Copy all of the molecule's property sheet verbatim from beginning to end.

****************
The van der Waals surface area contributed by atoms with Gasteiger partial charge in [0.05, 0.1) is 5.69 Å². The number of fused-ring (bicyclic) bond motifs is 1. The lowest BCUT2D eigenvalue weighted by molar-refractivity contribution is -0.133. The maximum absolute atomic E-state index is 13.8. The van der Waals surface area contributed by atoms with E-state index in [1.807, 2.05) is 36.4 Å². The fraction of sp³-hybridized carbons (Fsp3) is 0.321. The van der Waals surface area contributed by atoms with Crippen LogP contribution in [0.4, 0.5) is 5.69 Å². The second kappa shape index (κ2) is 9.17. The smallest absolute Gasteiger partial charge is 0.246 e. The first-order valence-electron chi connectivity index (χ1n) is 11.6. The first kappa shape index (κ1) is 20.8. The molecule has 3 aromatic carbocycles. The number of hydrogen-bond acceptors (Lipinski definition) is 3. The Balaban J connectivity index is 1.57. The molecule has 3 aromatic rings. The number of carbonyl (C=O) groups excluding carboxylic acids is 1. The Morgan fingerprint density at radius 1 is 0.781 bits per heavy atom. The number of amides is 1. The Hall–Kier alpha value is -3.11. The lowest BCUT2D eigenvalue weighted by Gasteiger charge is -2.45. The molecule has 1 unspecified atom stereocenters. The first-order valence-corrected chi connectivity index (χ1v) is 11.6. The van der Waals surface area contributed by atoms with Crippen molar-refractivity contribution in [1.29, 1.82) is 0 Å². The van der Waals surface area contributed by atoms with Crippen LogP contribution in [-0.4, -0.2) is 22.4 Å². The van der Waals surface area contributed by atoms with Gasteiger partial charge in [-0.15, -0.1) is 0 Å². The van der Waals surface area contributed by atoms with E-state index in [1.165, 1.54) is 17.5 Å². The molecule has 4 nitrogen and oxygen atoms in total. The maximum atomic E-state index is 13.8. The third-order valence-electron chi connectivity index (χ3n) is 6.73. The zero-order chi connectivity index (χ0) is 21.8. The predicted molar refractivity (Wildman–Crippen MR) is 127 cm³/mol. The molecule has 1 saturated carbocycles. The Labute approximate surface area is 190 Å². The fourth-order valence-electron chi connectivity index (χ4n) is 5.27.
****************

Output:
The van der Waals surface area contributed by atoms with Gasteiger partial charge in [0.05, 0.1) is 5.69 Å². The number of fused-ring (bicyclic) bond motifs is 1. The lowest BCUT2D eigenvalue weighted by molar-refractivity contribution is -0.133. The maximum absolute atomic E-state index is 13.8. The van der Waals surface area contributed by atoms with E-state index in [1.807, 2.05) is 36.4 Å². The fraction of sp³-hybridized carbons (Fsp3) is 0.321. The van der Waals surface area contributed by atoms with Crippen LogP contribution in [0.4, 0.5) is 5.69 Å². The second kappa shape index (κ2) is 9.17. The smallest absolute Gasteiger partial charge is 0.246 e. The first-order valence-electron chi connectivity index (χ1n) is 11.6. The first kappa shape index (κ1) is 20.8. The molecule has 3 aromatic carbocycles. The number of hydrogen-bond acceptors (Lipinski definition) is 3. The Balaban J connectivity index is 1.57. The molecule has 3 aromatic rings. The number of carbonyl (C=O) groups excluding carboxylic acids is 1. The Morgan fingerprint density at radius 1 is 0.781 bits per heavy atom. The number of amides is 1. The Hall–Kier alpha value is -3.11. The lowest BCUT2D eigenvalue weighted by Gasteiger charge is -2.45. The molecule has 1 unspecified atom stereocenters. The first-order valence-corrected chi connectivity index (χ1v) is 11.6. The van der Waals surface area contributed by atoms with Crippen molar-refractivity contribution in [1.29, 1.82) is 0 Å². The van der Waals surface area contributed by atoms with Crippen LogP contribution in [-0.4, -0.2) is 22.4 Å². The van der Waals surface area contributed by atoms with Gasteiger partial charge in [-0.15, -0.1) is 0 Å². The van der Waals surface area contributed by atoms with E-state index in [1.165, 1.54) is 17.5 Å². The molecule has 4 nitrogen and oxygen atoms in total. The maximum atomic E-state index is 13.8. The third-order valence-electron chi connectivity index (χ3n) is 6.73. The zero-order chi connectivity index (χ0) is 21.8. The predicted molar refractivity (Wildman–Crippen MR) is 127 cm³/mol. The molecule has 1 saturated carbocycles. The Labute approximate surface area is 190 Å². The fourth-order valence-electron chi connectivity index (χ4n) is 5.27.